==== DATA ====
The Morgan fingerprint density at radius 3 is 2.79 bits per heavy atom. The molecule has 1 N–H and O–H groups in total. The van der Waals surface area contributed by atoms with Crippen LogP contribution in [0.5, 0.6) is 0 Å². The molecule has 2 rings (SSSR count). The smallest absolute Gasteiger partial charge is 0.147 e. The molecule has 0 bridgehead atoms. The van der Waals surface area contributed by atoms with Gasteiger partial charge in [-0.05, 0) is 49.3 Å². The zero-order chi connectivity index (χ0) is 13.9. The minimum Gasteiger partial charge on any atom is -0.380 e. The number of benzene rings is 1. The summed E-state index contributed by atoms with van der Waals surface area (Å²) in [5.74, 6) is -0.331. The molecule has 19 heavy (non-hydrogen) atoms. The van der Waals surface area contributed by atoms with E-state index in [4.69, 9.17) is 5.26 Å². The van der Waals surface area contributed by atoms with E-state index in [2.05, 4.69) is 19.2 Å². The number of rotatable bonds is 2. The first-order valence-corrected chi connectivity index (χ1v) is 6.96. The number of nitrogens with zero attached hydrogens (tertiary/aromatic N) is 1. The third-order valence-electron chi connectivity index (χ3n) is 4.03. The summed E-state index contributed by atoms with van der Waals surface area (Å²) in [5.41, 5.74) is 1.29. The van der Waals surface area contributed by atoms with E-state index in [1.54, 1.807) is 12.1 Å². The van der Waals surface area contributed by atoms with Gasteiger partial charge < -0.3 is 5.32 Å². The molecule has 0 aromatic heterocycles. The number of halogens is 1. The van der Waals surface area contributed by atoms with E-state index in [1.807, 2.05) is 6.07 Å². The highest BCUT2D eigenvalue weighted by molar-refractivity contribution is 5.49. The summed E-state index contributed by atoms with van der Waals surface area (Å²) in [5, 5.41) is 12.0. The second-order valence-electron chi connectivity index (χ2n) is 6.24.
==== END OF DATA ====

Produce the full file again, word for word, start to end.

The Morgan fingerprint density at radius 3 is 2.79 bits per heavy atom. The molecule has 1 N–H and O–H groups in total. The van der Waals surface area contributed by atoms with Crippen LogP contribution in [0.5, 0.6) is 0 Å². The molecule has 2 rings (SSSR count). The smallest absolute Gasteiger partial charge is 0.147 e. The molecule has 0 bridgehead atoms. The van der Waals surface area contributed by atoms with Gasteiger partial charge in [-0.05, 0) is 49.3 Å². The zero-order chi connectivity index (χ0) is 13.9. The minimum Gasteiger partial charge on any atom is -0.380 e. The number of benzene rings is 1. The summed E-state index contributed by atoms with van der Waals surface area (Å²) in [5.74, 6) is -0.331. The molecule has 19 heavy (non-hydrogen) atoms. The van der Waals surface area contributed by atoms with E-state index in [4.69, 9.17) is 5.26 Å². The van der Waals surface area contributed by atoms with E-state index in [2.05, 4.69) is 19.2 Å². The number of rotatable bonds is 2. The first-order valence-corrected chi connectivity index (χ1v) is 6.96. The number of nitrogens with zero attached hydrogens (tertiary/aromatic N) is 1. The third-order valence-electron chi connectivity index (χ3n) is 4.03. The summed E-state index contributed by atoms with van der Waals surface area (Å²) in [5.41, 5.74) is 1.29. The van der Waals surface area contributed by atoms with E-state index in [1.54, 1.807) is 12.1 Å². The van der Waals surface area contributed by atoms with Gasteiger partial charge < -0.3 is 5.32 Å². The molecule has 0 aromatic heterocycles. The number of halogens is 1. The van der Waals surface area contributed by atoms with E-state index in [1.807, 2.05) is 6.07 Å². The highest BCUT2D eigenvalue weighted by molar-refractivity contribution is 5.49. The summed E-state index contributed by atoms with van der Waals surface area (Å²) in [5, 5.41) is 12.0. The second-order valence-electron chi connectivity index (χ2n) is 6.24.